Malay Archipelago (Maritime Southeast Asia): ° Bangladesh ° India ° Indonesia ° Malacca Strait ° Malaysia ° Maldives ° Myanmar (Burma) ° Pakistan ° Philippines ° Riau Islands ° Singapore ° Sri Lanka ° Thailand ° Timor
Once known as Burma, Myanmar was an independent Buddhist kingdom from the 11th to the 13th centuries, when the country fell to Mongol invaders. One hundred years later, it was a satellite of China.
Few regions of the world rival this region with the production of fine gemstones: breathtaking and exquisite rubies, diamonds, sapphires, jadeite and peridot, among many others. Jadeite is found in both rivers and the mountain regions of Burma. (Map: Burma, Asia, East Indies.)
For more than 1,000 years, Burma has been a part of the gem trade, well-known for its wealth in gold and gemstones. Diamonds were regarded as the most sacred elements on earth, and were offered to pagodas. One such offering was to the Shwe Dagon Pagoda, which has a Diamond Orb with a height of 1 foot 10 inches, and a diameter of 31.4 inches. A total 4,351 diamonds are embedded in it, with the total Rati of 2,000. On top of the Orb, a big diamond, weighing 83 Rati is attached.
Shwe Dagon Pagoda
Joseph Tavernier was a rich French explorer and gems merchant who frequented India for trading during the 1600s. In Myanmar, he met Chieftain Mine Hsoe Maha Yaza Sawbwar who was a wealthy man and was known as a collector of precious gems and stones, in the region. During a visit to the Chieftain's palace, Joseph Tavernier was shown one of a precious royal blue diamond from the depository. Joseph was amazed when he saw the blue diamond and started to praise about the beauty and the value of the diamond. Then the Chieftain told him that the stone he had is incomparable to the Blue Diamond embedded on the forehead of the Buddha Image in the Ananda Temple at Bagan. (Image: Shwe Dagon Pagoda.)
Joseph could not resist seeing the diamond and travelled through danger to view the gem. He offered gifts and other offertories to the Myanmar King and started to praise about the Blue Diamond that he had heard about. He told about the dangerous journey he made to Bagan, just to see the priceless stone. The King allowed him to see the diamond at the Ananda Temple and the monks guarding the temple also showed him other jewels. As soon as Joseph saw the Blue Diamond, he became obsessed and planned on stealing it. He asked permission to become a monk as that seemed the easiest way to have access to the stone. Joseph eventually strangled the other two monks and stole the Blue Diamond from the Temple.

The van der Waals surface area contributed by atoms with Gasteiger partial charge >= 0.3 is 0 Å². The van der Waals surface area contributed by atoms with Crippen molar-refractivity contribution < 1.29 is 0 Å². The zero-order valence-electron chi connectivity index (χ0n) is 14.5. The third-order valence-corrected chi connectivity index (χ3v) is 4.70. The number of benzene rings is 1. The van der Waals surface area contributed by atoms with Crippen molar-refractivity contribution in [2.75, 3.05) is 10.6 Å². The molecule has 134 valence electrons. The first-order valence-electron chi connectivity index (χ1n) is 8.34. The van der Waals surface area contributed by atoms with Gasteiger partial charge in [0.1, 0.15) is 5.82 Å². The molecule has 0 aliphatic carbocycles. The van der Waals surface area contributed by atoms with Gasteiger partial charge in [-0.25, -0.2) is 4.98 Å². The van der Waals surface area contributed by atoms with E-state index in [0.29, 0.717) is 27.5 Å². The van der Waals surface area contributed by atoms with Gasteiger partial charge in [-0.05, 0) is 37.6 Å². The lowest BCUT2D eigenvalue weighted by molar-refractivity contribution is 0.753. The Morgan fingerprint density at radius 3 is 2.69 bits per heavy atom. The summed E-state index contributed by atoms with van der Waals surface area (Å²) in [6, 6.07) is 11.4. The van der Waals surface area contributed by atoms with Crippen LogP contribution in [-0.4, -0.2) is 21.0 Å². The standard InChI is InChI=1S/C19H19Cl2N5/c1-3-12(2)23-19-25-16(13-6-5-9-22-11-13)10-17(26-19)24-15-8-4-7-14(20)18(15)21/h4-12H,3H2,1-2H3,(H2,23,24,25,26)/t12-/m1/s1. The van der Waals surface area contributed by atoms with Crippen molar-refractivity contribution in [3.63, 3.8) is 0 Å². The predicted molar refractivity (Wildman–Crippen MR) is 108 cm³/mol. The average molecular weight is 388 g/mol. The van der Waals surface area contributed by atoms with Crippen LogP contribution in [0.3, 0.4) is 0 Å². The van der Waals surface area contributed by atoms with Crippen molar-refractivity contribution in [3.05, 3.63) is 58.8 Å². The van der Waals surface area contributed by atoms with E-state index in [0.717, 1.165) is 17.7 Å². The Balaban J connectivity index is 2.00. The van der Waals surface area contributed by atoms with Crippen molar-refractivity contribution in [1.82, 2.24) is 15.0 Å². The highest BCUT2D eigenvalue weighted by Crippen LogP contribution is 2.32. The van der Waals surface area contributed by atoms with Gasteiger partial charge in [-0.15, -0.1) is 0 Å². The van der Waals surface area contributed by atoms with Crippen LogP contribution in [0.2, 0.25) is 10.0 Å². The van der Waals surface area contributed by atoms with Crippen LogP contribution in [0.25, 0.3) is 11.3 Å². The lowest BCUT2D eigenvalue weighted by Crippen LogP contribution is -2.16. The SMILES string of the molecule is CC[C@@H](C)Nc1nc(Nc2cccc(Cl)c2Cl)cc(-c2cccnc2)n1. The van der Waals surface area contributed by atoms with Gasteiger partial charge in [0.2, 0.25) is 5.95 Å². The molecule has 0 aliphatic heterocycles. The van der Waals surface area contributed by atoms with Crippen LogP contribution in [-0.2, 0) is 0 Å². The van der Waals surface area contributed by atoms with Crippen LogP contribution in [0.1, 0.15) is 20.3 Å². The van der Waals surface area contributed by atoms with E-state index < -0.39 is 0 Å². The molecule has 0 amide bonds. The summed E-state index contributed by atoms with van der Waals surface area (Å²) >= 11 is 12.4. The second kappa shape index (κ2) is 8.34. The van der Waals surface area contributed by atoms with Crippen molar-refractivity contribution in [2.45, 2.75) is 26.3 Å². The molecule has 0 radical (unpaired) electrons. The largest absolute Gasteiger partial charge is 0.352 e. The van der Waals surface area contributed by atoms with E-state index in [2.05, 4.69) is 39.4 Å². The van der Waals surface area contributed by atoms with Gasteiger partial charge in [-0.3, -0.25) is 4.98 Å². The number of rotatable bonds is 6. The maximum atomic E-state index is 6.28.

The story ends there as the trail weakens.
The British East India Company (EIC) steadily extended its territory in India from early in the 17th century. Bengal, on the east coast of India adjacent to the Burmese kingdom of Ava, was the British stepping stone into India. Calcutta was the capital from which emanated EIC influence, territorial expansion and commercial dealings. Myanmar was primarily seen by the EIC as a buffer zone. It had potential commercial importance but its greater importance was strategic. No other European power could be allowed to gain influence there and the Burmese rulers were expected to acknowledge the superiority of British India and create stable conditions for successful trade.
At the end of the 18th century Myanmar was the strongest state in mainland Southeast Asia. The Chakri dynasty in Thailand was in its infancy, recovering from the Burmese destruction of Ayudhya, and the Vietnamese kingdom was torn by rebellion.
Britain and France vied for Burma, and in the early 1800s, France was in the ascendancy. (Britain, however, eventually triumphed and Burma came under the control of the British Raj of India.) Myanmar teak was thoroughly appreciated by the British. Their interest in it became so much the greater when their own oak forests were depleted as a result of their maritime conflicts with the French. Myanmar teak then came to play a vital part in British shipbuilding. Syriam, Thanlyin and later Rangoon (Yangon) were the British shipbuilding centres in Burma. All British merchant ships which were built at Calcutta that time used Myanmar teak. These were the ships which provisioned expansionist Albion during her naval tussles with the French.
The British impact on Myanmar was profound. At the political level the monarchy was abolished and the Burmese aristocracy were stripped of their power. Myanmar was ruled from Calcutta, as a minor part of the British Indian empire. Indian models of administration were imposed by the British who, by and large, had no understanding of or respect for local social structures. The full force of British political and economic policies were felt in Lower Myanmar.
The British encouraged the settlement of the Myanmar Delta, largely malarial infested jungle and swamps, in the 1850s. Roads and bridges were built, land was opened up at cheap prices with significant tax concessions and the infrastructure of ports and communications was greatly improved to enable crops to be exported to world markets. The result was a dramatic southward migration of Burmese from the dry northern zone to the fertile delta.